I’m not a big believer in the “war on Christmas” rhetoric that we often hear around this time of year. In a religiously diverse and pluralistic society like ours, politicians, corporations, and other institutions are naturally going to adjust the way they express themselves in order to avoid offending their constituents or customers.
But every so often in my work at the Foundation for Individual Rights in Education (FIRE), I see an example of seasonal political correctness so ridiculous that it makes me want to put my head down on my desk. Such is the case at Western Piedmont Community College (WPCC) in North Carolina, where a Christmas tree sale fundraiser for a student group was unilaterally changed to a “holiday tree” sale by campus administrators.
At WPCC, an environmental student group called the BEST Society decided to hold a fundraiser for a group called Angel Tree, which provides Christmas (er … holiday?) gifts to children by selling Christmas (aargh, I mean holiday!) trees to the local community. According to the Alliance Defending Freedom (ADF), the Christian legal organization representing the group, the college allows student groups to use various spaces on campus, in the college newspaper, and online to advertise their activities. So the BEST Society filled out a form asking the college to announce that “The BEST Society will be selling Christmas trees.” And at first, the college did. But within days, the word “Christmas” in the message was replaced with “holiday” in every single venue. (It has since been changed back, but here’s an example of it.)
WPCC has therefore revealed itself to be another adherent of what I have called the “magic words” or “Lord Voldemort” school of censorship. In the massively popular Harry Potter books, most characters will not say the name of the main villain, “Lord Voldemort,” instead calling him “He-who-must-not-be-named.” Their worry is that if they say Voldemort’s name, they will magically attract his attention, with dire consequences.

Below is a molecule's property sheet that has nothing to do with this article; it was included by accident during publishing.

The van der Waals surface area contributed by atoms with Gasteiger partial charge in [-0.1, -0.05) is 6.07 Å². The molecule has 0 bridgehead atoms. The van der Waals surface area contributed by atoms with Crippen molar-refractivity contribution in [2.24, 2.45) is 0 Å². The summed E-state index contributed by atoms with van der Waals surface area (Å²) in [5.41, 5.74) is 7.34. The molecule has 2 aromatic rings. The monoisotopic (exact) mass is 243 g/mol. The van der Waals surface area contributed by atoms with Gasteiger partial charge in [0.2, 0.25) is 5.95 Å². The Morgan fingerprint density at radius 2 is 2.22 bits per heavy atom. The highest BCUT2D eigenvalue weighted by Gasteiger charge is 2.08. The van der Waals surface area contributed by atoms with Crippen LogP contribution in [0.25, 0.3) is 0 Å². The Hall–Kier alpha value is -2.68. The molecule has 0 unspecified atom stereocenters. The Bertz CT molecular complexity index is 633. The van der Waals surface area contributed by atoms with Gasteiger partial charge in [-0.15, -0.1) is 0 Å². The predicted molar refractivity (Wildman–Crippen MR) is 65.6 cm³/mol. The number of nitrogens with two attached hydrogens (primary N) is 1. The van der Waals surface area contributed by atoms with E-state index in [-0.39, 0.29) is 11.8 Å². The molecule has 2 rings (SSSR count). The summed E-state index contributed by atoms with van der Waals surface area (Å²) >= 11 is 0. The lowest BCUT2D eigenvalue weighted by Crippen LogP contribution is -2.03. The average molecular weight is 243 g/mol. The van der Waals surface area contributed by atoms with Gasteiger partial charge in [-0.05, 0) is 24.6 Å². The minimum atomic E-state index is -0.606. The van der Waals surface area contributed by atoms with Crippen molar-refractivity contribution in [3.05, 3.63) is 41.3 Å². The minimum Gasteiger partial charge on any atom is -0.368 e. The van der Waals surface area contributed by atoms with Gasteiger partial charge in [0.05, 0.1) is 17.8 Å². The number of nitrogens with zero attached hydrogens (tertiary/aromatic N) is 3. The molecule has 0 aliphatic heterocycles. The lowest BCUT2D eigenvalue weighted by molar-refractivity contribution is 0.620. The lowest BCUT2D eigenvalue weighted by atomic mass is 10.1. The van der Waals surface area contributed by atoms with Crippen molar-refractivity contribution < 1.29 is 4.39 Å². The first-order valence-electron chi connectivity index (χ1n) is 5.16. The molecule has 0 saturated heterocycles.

Of course, WPCC does not actually cite magical reasons for its censorship. Instead, it declared, “We cannot market your trees in association solely with a Christian event.” This is dubious in and of itself, but more importantly, that’s not the right way to look at what the BEST Society was actually asking WPCC to do. WPCC had a policy of making its various methods of communication equally open to all student groups to advertise their events. It is not responsible for the viewpoints expressed by those groups, or for the religious (or secular) content of those groups’ expression. If Jewish students want to invite the community to a Hanukkah celebration, they do not have to call it an “8-day Semitic holiday observance.” In America, you’re allowed to call a thing by its actual name.
The Constitution doesn’t require us to avoid the use of “magic” words, and it doesn’t require (or even permit) public colleges to do so either. As ADF points out in its letter to WPCC, in a 1995 case involving the University of Virginia, the Supreme Court wrote that “it is axiomatic that the government may not regulate speech based on its substantive content or the message it conveys.” Yet that’s precisely what WPCC did in this case.
Why did this happen? Is WPCC hostile to Christmas? Perhaps; we’re unlikely to know for sure. What’s more likely, though, is that WPCC has imbibed the idea, so popular on campuses these days, that avoiding offense is not just a good thing to do, but actually some sort of legal requirement. We see it at places like Syracuse, where the police infamously threatened to censor “offensive” Halloween costumes. At places like Auburn, where administrators ordered a Ron Paul poster taken down from a students’ window while others remained hanging. And at places like San Francisco State University, where students were investigated for months for holding an anti-terrorism protest where they stepped on Hamas and Hezbollah flags.
But American courts stubbornly continue to insist that offending someone is not a crime — and thank goodness for it.
In a nation of 300 million, there are undoubtedly some people who would be offended by seeing a student group’s Christmas tree sale advertised on a public college campus. There are others who would see it as an entanglement of church and state. But the Supreme Court’s jurisprudence has made clear that the former is no reason to censor student expression, and the latter is simply not true. If this incident teaches other colleges not to make the same mistake as WPCC, I’d consider that a great holiday present to our nation.
Robert Shibley is the senior vice president of the Foundation for Individual Rights in Education (FIRE).